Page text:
Knob 128, ball stem 140, and valve member 150 are shown in the mix position in FIG. 7. As stated previously, when dispensing gun 12 (shown in FIG. 6) is actuated, resin and catalyst simultaneously flow through the various ducts within mixing module 114. More specifically, resin flows into quick detach inlet 122 and through check valve 132A. From there the resin flows along flow line 148A, through body 30 and flow path 146A, around and alongside ball stem 140, and into proximal end 156A of chamber 154A. The resin then flows up through chamber 154A, out through distal end 158A, and into mix area 42. Similarly, catalyst flows into catalyst inlet 24 and through check valve 32B. From there the catalyst flows along flow line 148B, through body 30 and flow path 146B, past valve member 150, and into proximal end 156B of chamber 154B. The catalyst then flows up through chamber 154B, out through distal end 158B, and into mix area 42. The resin and the catalyst combine in mix area 42, flow past circumferential ridges 60, and exit mixing module 114 through outlet 44.

FIG. 8 is a cross-sectional view of alternate embodiment mixing module 114 along line 7-7 in FIG. 6 with alternate embodiment valve member 150 in a closed position. In addition, resin source 16 (shown in FIG. 6) has been disconnected from quick detach inlet 122, and solvent source 20 (shown in FIG. 6) has been connected to quick detach inlet 122.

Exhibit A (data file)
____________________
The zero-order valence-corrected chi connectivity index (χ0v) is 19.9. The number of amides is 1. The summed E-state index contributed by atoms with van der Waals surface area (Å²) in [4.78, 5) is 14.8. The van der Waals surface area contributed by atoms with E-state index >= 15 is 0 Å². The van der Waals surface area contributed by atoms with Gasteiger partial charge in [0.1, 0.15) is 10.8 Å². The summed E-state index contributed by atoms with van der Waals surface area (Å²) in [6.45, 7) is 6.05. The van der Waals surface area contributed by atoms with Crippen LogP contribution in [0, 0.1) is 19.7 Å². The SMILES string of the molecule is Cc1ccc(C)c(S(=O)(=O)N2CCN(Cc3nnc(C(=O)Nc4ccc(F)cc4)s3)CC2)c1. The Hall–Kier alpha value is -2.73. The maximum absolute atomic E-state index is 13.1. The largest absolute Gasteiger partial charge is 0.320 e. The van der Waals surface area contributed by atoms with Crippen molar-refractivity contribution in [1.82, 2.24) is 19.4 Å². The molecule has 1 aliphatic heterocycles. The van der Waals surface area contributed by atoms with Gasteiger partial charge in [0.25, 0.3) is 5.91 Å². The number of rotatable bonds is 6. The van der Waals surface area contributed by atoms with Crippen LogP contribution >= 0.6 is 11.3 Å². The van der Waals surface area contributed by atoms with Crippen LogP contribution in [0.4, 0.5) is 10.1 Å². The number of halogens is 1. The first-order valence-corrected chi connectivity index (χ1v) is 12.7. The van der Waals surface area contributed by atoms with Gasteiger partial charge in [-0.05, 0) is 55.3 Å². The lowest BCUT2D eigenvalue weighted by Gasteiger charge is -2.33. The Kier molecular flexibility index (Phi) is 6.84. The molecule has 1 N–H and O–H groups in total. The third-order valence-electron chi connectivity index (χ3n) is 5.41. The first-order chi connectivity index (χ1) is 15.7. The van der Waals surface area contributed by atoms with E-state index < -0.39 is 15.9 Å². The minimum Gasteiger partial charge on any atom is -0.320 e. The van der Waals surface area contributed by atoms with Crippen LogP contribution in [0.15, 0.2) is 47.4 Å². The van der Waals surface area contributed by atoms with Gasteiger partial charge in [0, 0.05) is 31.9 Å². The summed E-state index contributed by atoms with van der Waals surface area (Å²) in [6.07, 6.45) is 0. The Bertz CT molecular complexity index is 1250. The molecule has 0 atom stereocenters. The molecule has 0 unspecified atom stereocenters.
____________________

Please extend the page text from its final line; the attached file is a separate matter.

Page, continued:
In the illustrated embodiment, the flush position is achieved by twisting knob 128 about 720 degrees from the mix position, which also twists ball stem 140 and translates valve member 150 laterally. This action simultaneously fluidly connects proximal ends 156A and 156B and fluidly disconnects catalyst inlet 24 (shown in FIG. 6) from both chambers 154A and 154B. More specifically, valve member 150 engages seat 138B and flow path 146B is fluidly disconnected from chambers 154A and 154B, and the flow of catalyst is blocked by valve member 150. On the other hand, flow path 146A (as well as quick detach inlet 122) is fluidly connected to proximal end 156A of chamber 154A and proximal end 156B of chamber 154B. Therefore, solvent is allowed to flow through mixing module 114 along flow line 148C when dispensing gun 12 (shown in FIG. 6) is actuated.